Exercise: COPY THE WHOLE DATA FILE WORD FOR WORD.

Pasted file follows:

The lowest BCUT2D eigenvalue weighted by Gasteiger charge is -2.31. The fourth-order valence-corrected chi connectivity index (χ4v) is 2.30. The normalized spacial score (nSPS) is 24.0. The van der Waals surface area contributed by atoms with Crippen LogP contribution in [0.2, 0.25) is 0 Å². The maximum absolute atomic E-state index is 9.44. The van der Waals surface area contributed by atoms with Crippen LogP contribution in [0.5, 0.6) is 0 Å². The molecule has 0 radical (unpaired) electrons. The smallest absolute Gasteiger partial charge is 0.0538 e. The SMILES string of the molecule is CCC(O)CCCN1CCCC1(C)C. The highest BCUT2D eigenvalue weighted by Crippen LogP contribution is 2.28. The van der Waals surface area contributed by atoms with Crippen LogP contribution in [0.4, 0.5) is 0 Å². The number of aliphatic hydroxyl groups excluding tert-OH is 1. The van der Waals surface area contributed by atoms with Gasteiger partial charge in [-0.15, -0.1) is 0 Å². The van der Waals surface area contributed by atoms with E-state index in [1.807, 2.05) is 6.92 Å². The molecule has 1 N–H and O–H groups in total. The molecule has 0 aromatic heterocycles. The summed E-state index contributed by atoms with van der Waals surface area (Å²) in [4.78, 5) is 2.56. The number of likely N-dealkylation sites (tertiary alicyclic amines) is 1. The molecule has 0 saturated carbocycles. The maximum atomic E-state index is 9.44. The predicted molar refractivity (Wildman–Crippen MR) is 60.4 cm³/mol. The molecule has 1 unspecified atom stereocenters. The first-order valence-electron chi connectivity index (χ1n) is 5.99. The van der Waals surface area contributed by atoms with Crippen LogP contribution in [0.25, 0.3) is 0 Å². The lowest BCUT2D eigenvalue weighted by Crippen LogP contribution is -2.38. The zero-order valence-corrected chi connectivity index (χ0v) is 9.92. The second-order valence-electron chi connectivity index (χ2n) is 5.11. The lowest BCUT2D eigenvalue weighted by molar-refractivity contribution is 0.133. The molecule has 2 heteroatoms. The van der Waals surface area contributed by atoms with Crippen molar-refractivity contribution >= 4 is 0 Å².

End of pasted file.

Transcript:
The lowest BCUT2D eigenvalue weighted by Gasteiger charge is -2.31. The fourth-order valence-corrected chi connectivity index (χ4v) is 2.30. The normalized spacial score (nSPS) is 24.0. The van der Waals surface area contributed by atoms with Crippen LogP contribution in [0.2, 0.25) is 0 Å². The maximum absolute atomic E-state index is 9.44. The van der Waals surface area contributed by atoms with Crippen LogP contribution in [0.5, 0.6) is 0 Å². The molecule has 0 radical (unpaired) electrons. The smallest absolute Gasteiger partial charge is 0.0538 e. The SMILES string of the molecule is CCC(O)CCCN1CCCC1(C)C. The highest BCUT2D eigenvalue weighted by Crippen LogP contribution is 2.28. The van der Waals surface area contributed by atoms with Crippen LogP contribution in [0.4, 0.5) is 0 Å². The number of aliphatic hydroxyl groups excluding tert-OH is 1. The van der Waals surface area contributed by atoms with Gasteiger partial charge in [-0.15, -0.1) is 0 Å². The van der Waals surface area contributed by atoms with E-state index in [1.807, 2.05) is 6.92 Å². The molecule has 1 N–H and O–H groups in total. The molecule has 0 aromatic heterocycles. The summed E-state index contributed by atoms with van der Waals surface area (Å²) in [4.78, 5) is 2.56. The number of likely N-dealkylation sites (tertiary alicyclic amines) is 1. The molecule has 0 saturated carbocycles. The maximum atomic E-state index is 9.44. The predicted molar refractivity (Wildman–Crippen MR) is 60.4 cm³/mol. The molecule has 1 unspecified atom stereocenters. The first-order valence-electron chi connectivity index (χ1n) is 5.99. The van der Waals surface area contributed by atoms with Crippen LogP contribution in [0.25, 0.3) is 0 Å². The lowest BCUT2D eigenvalue weighted by Crippen LogP contribution is -2.38. The zero-order valence-corrected chi connectivity index (χ0v) is 9.92. The second-order valence-electron chi connectivity index (χ2n) is 5.11. The lowest BCUT2D eigenvalue weighted by molar-refractivity contribution is 0.133. The molecule has 2 heteroatoms. The van der Waals surface area contributed by atoms with Crippen molar-refractivity contribution >= 4 is 0 Å².